Apple dramatically improved its Notes app with iOS 9 and OS X El Capitan last fall thanks to enhanced photo support, new formattingÂ tools, URL snippets, a share extension, and an iCloud Drive backend to keep it all in sync. So much so that people have actually been moving from Evernote to Apple Notes and not looking back, but there hasn’t been a simple way to make the leap until now.Â Included in the OS X 10.11.4 software update is a new option in the Notes app that makes migrating content from Evernote to Apple Notes a very simple process. Here’s what you’ll need to get started:
- A Mac running OS X 10.11.4, it’s currently in beta although there’s a public beta version available as well, this will likely be available to everyone next month
- Evernote for Mac, you can download it for free from the Mac App Store
- Notes on your Mac, this is pre-installed, just make sure you’re signed in with your iCloud account and using iCloud Drive for the full experience
Note:Â Migration doesn’t work yet on iPhones and iPads. You’ll need a Mac to do the heavy lifting, then your migrated notes will sync across all platforms including the web. With that in mind, let’s get started.
Install Evernote for Mac from the Mac App Store if you haven’t already. You can download it here.
Log in to Evernote, but first click the ‘Sign in’ option as ‘Create an account’ deceptively defaults on launch.
Let all your notes sync in (you’ll know they’re finished loading in when the spinner next to your email address in the top left stops spinning), then look around and decide which notes you want to migrate. By default, you view all your notes across different notebooks together.
To migrate everything all at once, click ‘Edit’Â at the top of your screen while you’re in Evernote, then click ‘Select All’ to pick all of your entries for exporting. This makes bulk migration easier, but Evernote includes some notes of their own from time to time (which might be why people are migrating) so you might want to be more selective. If you’re like me and just have a few entries, you can hold the Command (â) key and click each note individually.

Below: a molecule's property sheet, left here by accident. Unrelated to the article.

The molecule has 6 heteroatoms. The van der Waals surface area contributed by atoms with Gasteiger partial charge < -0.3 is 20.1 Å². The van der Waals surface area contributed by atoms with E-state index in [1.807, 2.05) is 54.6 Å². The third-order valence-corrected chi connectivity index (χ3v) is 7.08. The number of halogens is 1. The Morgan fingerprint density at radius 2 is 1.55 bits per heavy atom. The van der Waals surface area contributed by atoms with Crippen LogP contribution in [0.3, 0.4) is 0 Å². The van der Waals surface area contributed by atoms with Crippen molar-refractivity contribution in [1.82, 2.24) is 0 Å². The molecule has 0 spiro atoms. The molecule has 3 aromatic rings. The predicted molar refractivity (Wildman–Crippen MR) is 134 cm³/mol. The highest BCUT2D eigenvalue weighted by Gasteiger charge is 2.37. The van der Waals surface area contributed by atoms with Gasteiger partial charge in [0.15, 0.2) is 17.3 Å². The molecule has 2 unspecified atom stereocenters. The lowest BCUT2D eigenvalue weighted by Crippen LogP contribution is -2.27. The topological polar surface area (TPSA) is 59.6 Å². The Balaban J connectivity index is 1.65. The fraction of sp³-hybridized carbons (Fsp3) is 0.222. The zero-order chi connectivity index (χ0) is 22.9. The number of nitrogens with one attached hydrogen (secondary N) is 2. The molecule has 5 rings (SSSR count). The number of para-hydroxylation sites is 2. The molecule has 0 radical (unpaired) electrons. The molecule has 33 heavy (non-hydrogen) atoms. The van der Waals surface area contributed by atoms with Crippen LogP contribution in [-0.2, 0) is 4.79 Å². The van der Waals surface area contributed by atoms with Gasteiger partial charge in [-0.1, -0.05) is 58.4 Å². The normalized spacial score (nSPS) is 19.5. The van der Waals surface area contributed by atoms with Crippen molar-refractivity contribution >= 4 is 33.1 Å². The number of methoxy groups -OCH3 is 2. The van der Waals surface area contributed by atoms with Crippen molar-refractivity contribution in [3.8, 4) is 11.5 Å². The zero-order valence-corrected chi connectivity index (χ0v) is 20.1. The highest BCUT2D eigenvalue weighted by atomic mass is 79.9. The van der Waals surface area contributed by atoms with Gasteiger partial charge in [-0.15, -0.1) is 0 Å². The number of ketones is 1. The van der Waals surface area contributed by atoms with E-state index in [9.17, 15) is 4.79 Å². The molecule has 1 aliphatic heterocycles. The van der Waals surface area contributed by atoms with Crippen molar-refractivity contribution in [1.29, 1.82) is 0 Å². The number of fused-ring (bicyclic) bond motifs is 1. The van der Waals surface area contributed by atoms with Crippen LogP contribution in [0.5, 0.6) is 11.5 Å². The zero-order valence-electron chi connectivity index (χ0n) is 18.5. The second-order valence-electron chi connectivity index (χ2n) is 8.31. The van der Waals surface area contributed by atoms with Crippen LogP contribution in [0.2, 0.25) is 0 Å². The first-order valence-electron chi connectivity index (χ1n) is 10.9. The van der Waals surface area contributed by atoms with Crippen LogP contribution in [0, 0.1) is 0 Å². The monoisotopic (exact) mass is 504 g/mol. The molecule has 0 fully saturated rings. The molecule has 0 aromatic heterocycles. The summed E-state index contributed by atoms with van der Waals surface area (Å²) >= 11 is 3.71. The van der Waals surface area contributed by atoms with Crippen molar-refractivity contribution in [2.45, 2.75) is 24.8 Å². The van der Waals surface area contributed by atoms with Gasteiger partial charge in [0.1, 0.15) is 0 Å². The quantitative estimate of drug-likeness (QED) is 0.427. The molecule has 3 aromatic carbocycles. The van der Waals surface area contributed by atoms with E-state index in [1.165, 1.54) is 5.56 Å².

Optionally, you can view your notes in separate collections by clicking the ‘Notebooks’ section on the left side. This lets you choose which collections you want to export. However,Â you can only select one notebook at a time.
Once you’ve chosen which notes or notebooks to export, the export process is very easy. While you’re in Evernote, click ‘File’ at the top of your screen, then click the ‘Export Notes…’ option.
Next you’ll see a menu with a few options like what you want to name your Evernote export file, where you want to save it, and which file type it will use. The default ‘My Notes’ filename is fine, I chose Desktop as the save location to make finding it later easier, and we’ll use the ‘Evernote XML Format (.enex)’ for this.
Once you hit ‘Save’ and see the ‘Export complete.’ dialog, click ‘OK’ and verify that you now have a file on your desktop or wherever you picked to save it called ‘My Notes.enex’.
Now you’re finished with Evernote and can close the app. Next, launch Notes and click ‘File’ at the top of your screen, then click the ‘Import Notes…’ option. Remember, this requires OS X 10.11.4 or later.
This will bring up a new window that lets you select the .enex file we exported earlier. Choose the ‘My Notes.enex’ file, then click the ‘Import’ button to start the importing process. You may see a prompt with a warning that your notesÂ “may look different in Notes”, then select ‘Import Notes’ to go forward. Remember, your data is still in Evernote at this point if anything goes wrong.
Finally, Notes will migrate your data in and file your notes from Evernote into a nearly created Imported Notes folder. Look around and make sure everything looks correct, then you can move your migrated notes into their own folders if you prefer.
And that’s it! For me, the only data I had left in Evernote was from the defunct Evernote Food app where I briefly journaled my favorite meals, but I hadn’t bothered to try more complicated migration methods in the past. The new import option on OS X 10.11.4 makes migrating notes from Evernote to Apple Notes much simpler than previous workarounds, and all of the dates and formatting for my entries remained intact.
Ideally, a similar migration on iPhones and iPads would help even more users make the switch, but this new method works effectively for users with access to a Mac and iCloud pushes the data to Notes on iOS and the web as well.
If you’re completely satisfied with Apple Notes and no longer need Evernote, you can even delete your data there, deactivate your account, and request that your email be removed from their system for good using these instructions.
The software update also adds password-protected notes to the Apple Notes app on OS X and iOS, with Touch ID devices even having the option to use the fingerprint sensor to unlock entries. Currently in developer and public betas, these new features will likely be available to all users next month.
Filed under: How-To, Mac Tagged: Apple Notes, Evernote, icloud, Mac, notes
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